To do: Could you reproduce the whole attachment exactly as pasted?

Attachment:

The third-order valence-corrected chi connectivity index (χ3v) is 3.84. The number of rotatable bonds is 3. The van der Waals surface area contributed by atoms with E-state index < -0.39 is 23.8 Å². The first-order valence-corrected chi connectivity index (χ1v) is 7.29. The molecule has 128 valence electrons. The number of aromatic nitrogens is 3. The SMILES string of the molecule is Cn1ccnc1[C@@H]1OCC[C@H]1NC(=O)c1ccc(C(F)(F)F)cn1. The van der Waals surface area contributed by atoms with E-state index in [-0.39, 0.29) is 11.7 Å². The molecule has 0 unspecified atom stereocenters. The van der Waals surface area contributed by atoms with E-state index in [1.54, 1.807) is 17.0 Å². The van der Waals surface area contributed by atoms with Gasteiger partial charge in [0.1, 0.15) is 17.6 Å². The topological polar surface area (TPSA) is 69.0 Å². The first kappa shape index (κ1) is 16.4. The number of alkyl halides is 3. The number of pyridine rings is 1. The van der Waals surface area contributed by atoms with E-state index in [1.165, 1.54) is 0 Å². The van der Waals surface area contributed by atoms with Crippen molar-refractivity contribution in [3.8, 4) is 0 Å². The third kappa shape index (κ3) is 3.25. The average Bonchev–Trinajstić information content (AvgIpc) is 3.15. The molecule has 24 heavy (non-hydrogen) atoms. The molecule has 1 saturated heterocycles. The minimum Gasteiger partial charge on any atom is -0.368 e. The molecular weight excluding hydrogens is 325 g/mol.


The third-order valence-corrected chi connectivity index (χ3v) is 3.84. The number of rotatable bonds is 3. The van der Waals surface area contributed by atoms with E-state index < -0.39 is 23.8 Å². The first-order valence-corrected chi connectivity index (χ1v) is 7.29. The molecule has 128 valence electrons. The number of aromatic nitrogens is 3. The SMILES string of the molecule is Cn1ccnc1[C@@H]1OCC[C@H]1NC(=O)c1ccc(C(F)(F)F)cn1. The van der Waals surface area contributed by atoms with E-state index in [-0.39, 0.29) is 11.7 Å². The molecule has 0 unspecified atom stereocenters. The van der Waals surface area contributed by atoms with E-state index in [1.54, 1.807) is 17.0 Å². The van der Waals surface area contributed by atoms with Gasteiger partial charge in [0.1, 0.15) is 17.6 Å². The topological polar surface area (TPSA) is 69.0 Å². The first kappa shape index (κ1) is 16.4. The number of alkyl halides is 3. The number of pyridine rings is 1. The van der Waals surface area contributed by atoms with E-state index in [1.165, 1.54) is 0 Å². The van der Waals surface area contributed by atoms with Crippen molar-refractivity contribution in [3.8, 4) is 0 Å². The third kappa shape index (κ3) is 3.25. The average Bonchev–Trinajstić information content (AvgIpc) is 3.15. The molecule has 24 heavy (non-hydrogen) atoms. The molecule has 1 saturated heterocycles. The minimum Gasteiger partial charge on any atom is -0.368 e. The molecular weight excluding hydrogens is 325 g/mol.